Projects

Marginal Tax Rates and Work Disincentives: Family Perceptions and Labor Force Decisions

Project Overview

The Office of Human Services Policy in the Office of the Assistant Secretary for Planning and Evaluation conducts policy research, analysis, and evaluation related to issues such as poverty, family strengthening, work supports, childcare, and economic self-sufficiency for families. In particular, the office seeks to promote the long-term self-sufficiency and well-being of families with low incomes.

Means-tested benefit programs that target working families can produce both work incentives, as benefits phase in, and disincentives, as benefits phase out at higher levels of income. Economists have studied the relationship between assistance programs, such as the Supplemental Nutrition Assistance Program and the Earned Income Tax Credit, and participation in the labor force. One potential influence on work effort is the effective marginal tax, which quantifies the portion of new earnings not retained by families after factoring in taxes on the new earnings and reduction in government benefits resulting from the new earnings. Little is known, however, about this marginal tax rate and families’ perceptions and understanding of how program benefits change with additional earnings.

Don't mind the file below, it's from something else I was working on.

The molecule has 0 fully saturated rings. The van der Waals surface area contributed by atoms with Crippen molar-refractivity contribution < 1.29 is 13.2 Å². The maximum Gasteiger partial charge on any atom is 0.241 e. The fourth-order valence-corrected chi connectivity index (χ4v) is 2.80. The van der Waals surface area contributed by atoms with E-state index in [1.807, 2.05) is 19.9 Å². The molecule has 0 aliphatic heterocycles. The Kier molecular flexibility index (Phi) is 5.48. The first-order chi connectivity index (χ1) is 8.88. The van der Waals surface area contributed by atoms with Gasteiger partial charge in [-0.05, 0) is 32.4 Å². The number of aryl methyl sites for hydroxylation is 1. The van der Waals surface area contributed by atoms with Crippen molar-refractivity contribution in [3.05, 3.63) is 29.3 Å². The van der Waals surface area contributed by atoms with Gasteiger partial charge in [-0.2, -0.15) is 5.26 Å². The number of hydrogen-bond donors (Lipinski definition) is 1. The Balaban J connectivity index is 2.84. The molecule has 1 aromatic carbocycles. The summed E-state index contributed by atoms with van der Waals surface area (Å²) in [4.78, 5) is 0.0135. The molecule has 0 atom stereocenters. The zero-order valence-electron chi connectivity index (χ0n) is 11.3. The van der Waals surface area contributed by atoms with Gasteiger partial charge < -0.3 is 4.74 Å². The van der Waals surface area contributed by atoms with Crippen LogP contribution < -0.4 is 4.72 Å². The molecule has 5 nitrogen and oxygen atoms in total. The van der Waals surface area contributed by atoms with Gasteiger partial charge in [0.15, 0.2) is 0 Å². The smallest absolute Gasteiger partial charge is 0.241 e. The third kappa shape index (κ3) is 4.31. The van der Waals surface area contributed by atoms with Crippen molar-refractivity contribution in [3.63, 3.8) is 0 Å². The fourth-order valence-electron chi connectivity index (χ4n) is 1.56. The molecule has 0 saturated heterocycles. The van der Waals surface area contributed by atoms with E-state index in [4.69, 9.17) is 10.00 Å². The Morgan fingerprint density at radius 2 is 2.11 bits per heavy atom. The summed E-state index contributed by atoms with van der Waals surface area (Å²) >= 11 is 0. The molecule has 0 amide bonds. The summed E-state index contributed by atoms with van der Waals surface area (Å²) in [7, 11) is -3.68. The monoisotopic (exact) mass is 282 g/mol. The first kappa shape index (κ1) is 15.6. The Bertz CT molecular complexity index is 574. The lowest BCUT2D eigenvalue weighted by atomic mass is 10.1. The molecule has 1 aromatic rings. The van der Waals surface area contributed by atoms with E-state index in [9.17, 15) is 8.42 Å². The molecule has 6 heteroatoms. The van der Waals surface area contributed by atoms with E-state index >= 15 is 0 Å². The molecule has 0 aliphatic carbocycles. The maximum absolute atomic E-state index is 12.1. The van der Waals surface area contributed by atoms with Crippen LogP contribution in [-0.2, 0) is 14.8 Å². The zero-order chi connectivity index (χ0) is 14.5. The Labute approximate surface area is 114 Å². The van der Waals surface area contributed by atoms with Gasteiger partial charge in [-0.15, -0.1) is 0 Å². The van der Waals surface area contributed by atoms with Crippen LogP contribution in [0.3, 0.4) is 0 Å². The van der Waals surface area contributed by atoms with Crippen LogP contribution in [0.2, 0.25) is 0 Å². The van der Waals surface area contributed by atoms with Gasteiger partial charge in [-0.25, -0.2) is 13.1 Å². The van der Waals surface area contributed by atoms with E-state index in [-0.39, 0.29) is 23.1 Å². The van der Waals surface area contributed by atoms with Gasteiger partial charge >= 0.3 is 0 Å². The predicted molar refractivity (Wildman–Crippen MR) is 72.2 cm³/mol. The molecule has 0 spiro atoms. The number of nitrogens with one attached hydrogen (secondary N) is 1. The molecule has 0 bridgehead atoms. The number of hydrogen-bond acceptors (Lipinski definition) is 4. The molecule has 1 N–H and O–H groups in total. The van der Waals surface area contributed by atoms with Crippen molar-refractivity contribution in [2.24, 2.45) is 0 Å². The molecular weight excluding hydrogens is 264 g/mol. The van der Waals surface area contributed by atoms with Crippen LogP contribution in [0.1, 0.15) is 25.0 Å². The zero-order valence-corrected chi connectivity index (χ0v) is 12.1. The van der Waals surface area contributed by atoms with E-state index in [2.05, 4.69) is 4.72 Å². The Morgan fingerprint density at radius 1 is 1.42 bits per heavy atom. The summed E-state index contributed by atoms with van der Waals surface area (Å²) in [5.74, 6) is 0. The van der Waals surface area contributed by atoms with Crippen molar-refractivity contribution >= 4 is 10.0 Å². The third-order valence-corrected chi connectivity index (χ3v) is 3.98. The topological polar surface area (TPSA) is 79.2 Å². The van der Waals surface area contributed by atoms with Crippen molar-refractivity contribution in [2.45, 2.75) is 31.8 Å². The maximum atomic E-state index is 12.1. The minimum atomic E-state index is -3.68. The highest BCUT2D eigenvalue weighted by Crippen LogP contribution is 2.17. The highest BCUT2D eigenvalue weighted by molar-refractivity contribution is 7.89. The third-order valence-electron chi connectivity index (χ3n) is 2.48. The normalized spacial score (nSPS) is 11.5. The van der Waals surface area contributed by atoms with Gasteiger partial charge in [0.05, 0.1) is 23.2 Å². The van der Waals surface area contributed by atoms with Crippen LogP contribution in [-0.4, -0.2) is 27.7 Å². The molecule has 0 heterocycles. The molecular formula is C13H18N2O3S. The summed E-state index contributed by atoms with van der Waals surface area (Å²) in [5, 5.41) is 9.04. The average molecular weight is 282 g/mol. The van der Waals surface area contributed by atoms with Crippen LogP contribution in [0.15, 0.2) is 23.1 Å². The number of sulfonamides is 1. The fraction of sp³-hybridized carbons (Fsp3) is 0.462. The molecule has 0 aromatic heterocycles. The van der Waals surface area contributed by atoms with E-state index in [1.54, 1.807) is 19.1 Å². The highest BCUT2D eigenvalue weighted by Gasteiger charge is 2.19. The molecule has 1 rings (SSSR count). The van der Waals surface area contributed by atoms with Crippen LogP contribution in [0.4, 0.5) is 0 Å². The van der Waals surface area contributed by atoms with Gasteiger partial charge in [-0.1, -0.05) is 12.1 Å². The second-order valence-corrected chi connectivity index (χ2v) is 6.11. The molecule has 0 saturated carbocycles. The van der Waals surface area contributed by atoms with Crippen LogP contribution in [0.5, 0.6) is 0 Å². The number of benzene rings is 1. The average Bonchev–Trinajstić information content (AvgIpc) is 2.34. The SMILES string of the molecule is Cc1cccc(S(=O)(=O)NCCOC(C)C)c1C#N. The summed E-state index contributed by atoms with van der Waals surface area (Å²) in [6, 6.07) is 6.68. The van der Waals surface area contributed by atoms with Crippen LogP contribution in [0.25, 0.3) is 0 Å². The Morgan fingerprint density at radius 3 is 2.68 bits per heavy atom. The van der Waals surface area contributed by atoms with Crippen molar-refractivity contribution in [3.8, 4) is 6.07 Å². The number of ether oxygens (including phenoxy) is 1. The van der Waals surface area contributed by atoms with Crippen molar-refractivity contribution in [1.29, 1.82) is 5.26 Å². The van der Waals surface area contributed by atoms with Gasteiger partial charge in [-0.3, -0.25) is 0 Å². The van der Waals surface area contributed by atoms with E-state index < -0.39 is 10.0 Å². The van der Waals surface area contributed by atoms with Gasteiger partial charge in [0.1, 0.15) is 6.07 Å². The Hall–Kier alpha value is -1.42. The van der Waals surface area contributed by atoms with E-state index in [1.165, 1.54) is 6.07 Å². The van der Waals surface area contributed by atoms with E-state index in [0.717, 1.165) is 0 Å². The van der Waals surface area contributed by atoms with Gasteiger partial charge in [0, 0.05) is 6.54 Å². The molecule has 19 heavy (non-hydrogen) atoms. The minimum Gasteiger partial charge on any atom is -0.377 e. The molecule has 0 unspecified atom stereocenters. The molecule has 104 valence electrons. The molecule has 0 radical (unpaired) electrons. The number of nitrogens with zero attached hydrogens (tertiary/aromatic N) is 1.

This study explores whether fear of losing access to benefit programs creates perceived work disincentives and the potential effects of perceived disincentives on subsequent labor force decisions. Through focus groups, Insight seeks to answer the following specific research questions:

  • Among families receiving federal means-tested programs, what are the families’ perceptions or understanding of how their total resources would change with an increase in earnings or a decrease in earnings?
  • How do these perceptions of potential changes in program benefits appear to influence labor force decisions?

Specifically, Insight—

  • Developed recruitment materials (e.g., posters, flyers, ads, social media posts) to encourage participation
  • Identified, screened, contacted, and invited focus group participants
  • Developed a demographic questionnaire and protocols for participants
  • Facilitated focus groups
  • Transcribed focus groups and prepared summary memos and reports

Products

Final report